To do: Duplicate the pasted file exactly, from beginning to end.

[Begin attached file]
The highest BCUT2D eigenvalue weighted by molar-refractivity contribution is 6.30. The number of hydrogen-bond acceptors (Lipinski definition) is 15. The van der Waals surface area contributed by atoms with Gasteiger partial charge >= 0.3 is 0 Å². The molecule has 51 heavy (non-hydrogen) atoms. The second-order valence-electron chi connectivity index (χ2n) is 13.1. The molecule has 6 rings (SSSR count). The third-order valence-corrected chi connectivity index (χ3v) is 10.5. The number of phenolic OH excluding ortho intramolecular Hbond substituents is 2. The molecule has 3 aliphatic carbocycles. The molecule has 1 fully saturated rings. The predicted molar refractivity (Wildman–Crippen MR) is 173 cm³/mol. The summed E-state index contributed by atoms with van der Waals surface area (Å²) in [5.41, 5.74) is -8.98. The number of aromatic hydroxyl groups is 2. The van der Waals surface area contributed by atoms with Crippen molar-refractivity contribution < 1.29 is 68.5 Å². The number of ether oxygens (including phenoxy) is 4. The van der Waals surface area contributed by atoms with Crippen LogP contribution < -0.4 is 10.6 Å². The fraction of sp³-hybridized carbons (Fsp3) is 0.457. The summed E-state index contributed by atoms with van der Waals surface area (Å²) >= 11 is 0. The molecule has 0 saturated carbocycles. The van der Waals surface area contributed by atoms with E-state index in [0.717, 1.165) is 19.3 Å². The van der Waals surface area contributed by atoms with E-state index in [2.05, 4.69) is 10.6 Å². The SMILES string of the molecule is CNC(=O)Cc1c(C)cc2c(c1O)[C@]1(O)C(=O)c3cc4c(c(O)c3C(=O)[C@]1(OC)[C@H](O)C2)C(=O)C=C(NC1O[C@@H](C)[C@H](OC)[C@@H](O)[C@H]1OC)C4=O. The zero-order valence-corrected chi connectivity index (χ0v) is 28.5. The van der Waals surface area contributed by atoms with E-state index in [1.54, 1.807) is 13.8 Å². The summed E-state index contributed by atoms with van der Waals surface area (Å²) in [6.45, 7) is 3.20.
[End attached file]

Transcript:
The highest BCUT2D eigenvalue weighted by molar-refractivity contribution is 6.30. The number of hydrogen-bond acceptors (Lipinski definition) is 15. The van der Waals surface area contributed by atoms with Gasteiger partial charge >= 0.3 is 0 Å². The molecule has 51 heavy (non-hydrogen) atoms. The second-order valence-electron chi connectivity index (χ2n) is 13.1. The molecule has 6 rings (SSSR count). The third-order valence-corrected chi connectivity index (χ3v) is 10.5. The number of phenolic OH excluding ortho intramolecular Hbond substituents is 2. The molecule has 3 aliphatic carbocycles. The molecule has 1 fully saturated rings. The predicted molar refractivity (Wildman–Crippen MR) is 173 cm³/mol. The summed E-state index contributed by atoms with van der Waals surface area (Å²) in [5.41, 5.74) is -8.98. The number of aromatic hydroxyl groups is 2. The van der Waals surface area contributed by atoms with Crippen molar-refractivity contribution < 1.29 is 68.5 Å². The number of ether oxygens (including phenoxy) is 4. The van der Waals surface area contributed by atoms with Crippen LogP contribution < -0.4 is 10.6 Å². The fraction of sp³-hybridized carbons (Fsp3) is 0.457. The summed E-state index contributed by atoms with van der Waals surface area (Å²) >= 11 is 0. The molecule has 0 saturated carbocycles. The van der Waals surface area contributed by atoms with E-state index in [0.717, 1.165) is 19.3 Å². The van der Waals surface area contributed by atoms with E-state index in [2.05, 4.69) is 10.6 Å². The SMILES string of the molecule is CNC(=O)Cc1c(C)cc2c(c1O)[C@]1(O)C(=O)c3cc4c(c(O)c3C(=O)[C@]1(OC)[C@H](O)C2)C(=O)C=C(NC1O[C@@H](C)[C@H](OC)[C@@H](O)[C@H]1OC)C4=O. The zero-order valence-corrected chi connectivity index (χ0v) is 28.5. The van der Waals surface area contributed by atoms with E-state index in [1.54, 1.807) is 13.8 Å². The summed E-state index contributed by atoms with van der Waals surface area (Å²) in [6.45, 7) is 3.20.